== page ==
What is the expected number of rolls of a
fair, normal 6sided die, one is required to make, so that each of the 6 numbers comes up at least once?
Hint: this is not necessarily an integer answer
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As an aside, it would be interesting to see the computer program simulation of this, but this would not be proof of the solution (merely evidence supporting the proof).
(In reply to
re: solution by Sam)
Two corrections on the difficulties presented:
Regarding:
"The probability of NOT having seen a specific number after 14.7 times, if I've understood this correctly, should be
(5/6 ^ 14.7)
Thus the probability of not having seen ANY one number after 14.7 throws should be
(5/6 ^ 14.7) * 6 = 41.13% "
Aside from the fact that you can't actually have 14.7 throws (a minor point here), you can't add up (which is what multipliction by 6 is here) all six probabilities to come up with the total probability that any one of them would happen. Just think: after one throw, the probability that you haven't gotten a particular side to show is 5/6. The probability is not (5/6 ^ 1) * 6 of not having seen ANY one number after 1 throw. The events are not mutually exclusive, so you can't just add the probabilities. I can't give you an actual value for 14.7 throws, as such a number of throws does not exist. However, from the table I posted as The other answers, the probability of having completed all 6 at 14 throws is 0.582845348851636399901396, and at 15 throws is 0.644212738595100396845553. The probability that one or more did not yet come up is the complement of each of these, or 41.7% and 35.6% respectively. Interpolating to 14.7 would give 39.23%.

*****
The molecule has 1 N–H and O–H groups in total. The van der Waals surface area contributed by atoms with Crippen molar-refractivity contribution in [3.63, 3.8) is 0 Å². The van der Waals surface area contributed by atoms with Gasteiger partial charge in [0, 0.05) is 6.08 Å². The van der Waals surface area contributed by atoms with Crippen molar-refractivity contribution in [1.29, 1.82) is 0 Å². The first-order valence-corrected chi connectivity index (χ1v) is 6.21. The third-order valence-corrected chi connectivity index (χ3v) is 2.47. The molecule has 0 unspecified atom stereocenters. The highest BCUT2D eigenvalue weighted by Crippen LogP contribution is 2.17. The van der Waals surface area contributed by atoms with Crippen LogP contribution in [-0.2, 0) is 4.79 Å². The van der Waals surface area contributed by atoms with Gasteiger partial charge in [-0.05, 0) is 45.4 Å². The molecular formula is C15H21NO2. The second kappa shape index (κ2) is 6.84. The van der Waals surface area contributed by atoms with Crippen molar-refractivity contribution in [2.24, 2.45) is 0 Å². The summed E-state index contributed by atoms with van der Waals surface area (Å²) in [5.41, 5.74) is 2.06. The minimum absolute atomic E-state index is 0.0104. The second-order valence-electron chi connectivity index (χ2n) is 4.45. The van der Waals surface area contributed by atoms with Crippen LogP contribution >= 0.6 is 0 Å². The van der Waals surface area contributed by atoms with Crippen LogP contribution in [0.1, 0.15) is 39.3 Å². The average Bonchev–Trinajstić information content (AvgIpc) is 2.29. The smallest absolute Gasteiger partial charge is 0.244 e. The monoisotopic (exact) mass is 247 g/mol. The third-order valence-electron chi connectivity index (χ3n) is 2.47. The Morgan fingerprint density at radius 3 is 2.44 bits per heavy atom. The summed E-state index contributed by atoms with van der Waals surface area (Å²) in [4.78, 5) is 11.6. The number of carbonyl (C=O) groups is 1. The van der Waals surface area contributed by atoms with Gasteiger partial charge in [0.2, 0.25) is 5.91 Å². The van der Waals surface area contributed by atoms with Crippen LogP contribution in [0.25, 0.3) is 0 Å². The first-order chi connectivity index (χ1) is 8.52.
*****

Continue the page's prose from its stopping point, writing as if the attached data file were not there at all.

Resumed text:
Which brings us to the second item:
"So what makes this the expected result? It's not the point where the p of seeing all six number rises above 50%, for instance. Indeed, it hardly seems related at all to the probability of seeing all six. "
The expected value is the average, or mean, value. What you are describing is the median value, which in this instance in the above referenced comment I note is just below 13. Suppose there were four boxes with money inside: $1, $2, $3 and $100. You pick one at random. Your median winnings would be 2.50, but the mean (the expected value) is 26.50, even though you only have 1 chance in 4 of picking a larger amount.

Posted by Charlie
on 20040126 23:04:56